AP, PK, SD, HS, and IS: conceptualization. SB and PG-G: data analysis and interpretation. AP, PK, and SB: manuscript initial drafting. SD, HS, PG-G, and IS: critical analysis. All the authors have read and agreed the final draft and contributed to the article and approved the submitted version.
Conflict of Interest
The authors declare that the research was conducted in the absence of any commercial or financial relationships that could be construed as a potential conflict of interest.
All claims expressed in this article are solely those of the authors and do not necessarily represent those of their affiliated organizations, or those of the publisher, the editors and the reviewers. Any product that may be evaluated in this article, or claim that may be made by its manufacturer, is not guaranteed or endorsed by the publisher.
1. World Health Organization. Global Tuberculosis Report. Geneva: World Health Organization (2021).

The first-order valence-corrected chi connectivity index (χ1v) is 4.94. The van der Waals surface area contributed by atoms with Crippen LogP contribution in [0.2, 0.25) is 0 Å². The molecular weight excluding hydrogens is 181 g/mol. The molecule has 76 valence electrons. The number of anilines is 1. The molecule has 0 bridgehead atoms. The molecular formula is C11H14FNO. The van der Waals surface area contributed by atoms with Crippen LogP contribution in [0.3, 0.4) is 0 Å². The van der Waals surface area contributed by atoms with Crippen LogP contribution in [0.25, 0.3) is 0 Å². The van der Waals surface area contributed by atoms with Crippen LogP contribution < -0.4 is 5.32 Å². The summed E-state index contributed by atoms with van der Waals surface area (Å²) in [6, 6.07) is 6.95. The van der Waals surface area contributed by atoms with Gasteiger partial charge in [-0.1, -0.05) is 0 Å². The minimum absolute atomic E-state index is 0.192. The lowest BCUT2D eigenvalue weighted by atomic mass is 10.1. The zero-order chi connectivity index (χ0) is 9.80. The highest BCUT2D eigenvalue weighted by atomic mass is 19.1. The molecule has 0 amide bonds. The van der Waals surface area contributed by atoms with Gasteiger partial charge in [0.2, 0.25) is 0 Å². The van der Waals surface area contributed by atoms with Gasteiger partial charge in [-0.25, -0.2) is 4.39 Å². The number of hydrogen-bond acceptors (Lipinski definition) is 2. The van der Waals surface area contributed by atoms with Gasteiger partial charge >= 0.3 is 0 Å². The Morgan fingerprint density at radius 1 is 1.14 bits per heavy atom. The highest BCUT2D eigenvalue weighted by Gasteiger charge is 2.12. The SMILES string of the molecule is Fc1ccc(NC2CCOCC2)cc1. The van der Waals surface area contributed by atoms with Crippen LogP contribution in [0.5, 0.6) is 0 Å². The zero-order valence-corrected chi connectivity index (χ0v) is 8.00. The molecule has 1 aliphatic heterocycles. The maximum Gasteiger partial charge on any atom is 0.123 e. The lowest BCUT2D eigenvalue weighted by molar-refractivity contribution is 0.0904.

2. Ministry of Health and Family Welfare. National Tuberculosis Elimination Programme. National Health Portal Of India (2021). Available online at: https://www.nhp.gov.in/revised-national-tuberculosis-control-programme_pg (accessed January 16, 2022).
3. USAID. Tuberculosis in India. Washington, D.C: U.S. Agency for International Development (2017).
4. Shivapujimath R, Rao AP, Nilima AR, Shilpa DM. A cross-sectional study to assess the stigma associated with tuberculosis among tuberculosis patients in Udupi district, Karnataka. Indian J Tuberc. (2017) 64:323–6. doi: 10.1016/j.ijtb.2016.10.002
5. Chakrabartty A, Basu P, Ali KM, Ghosh D. Tuberculosis related stigma attached to the adherence of directly observed treatment short course (DOTS) in West Bengal, India. Indian J Tuberc. (2019) 66:259–65. doi: 10.1016/j.ijtb.2019.03.005
6. Datiko DG, Jerene D, Suarez P. Stigma matters in ending tuberculosis: nationwide survey of stigma in Ethiopia. BMC Public Health. (2020) 20:190. doi: 10.1186/S12889-019-7915-6/TABLES/5
7. Eastwood SV, Hill PC. A gender-focused qualitative study of barriers to accessing tuberculosis treatment in The Gambia, West Africa. Int J Tuberc Lung Dis. (2004) 8:70–5.
8. Iovan I, Vancea D, Fratila Z, Burlacu O. Anxiety and depression in tuberculosis hospitalized patients in comparison to healthy individuals. Eur Respir J. (2012) 40:2591.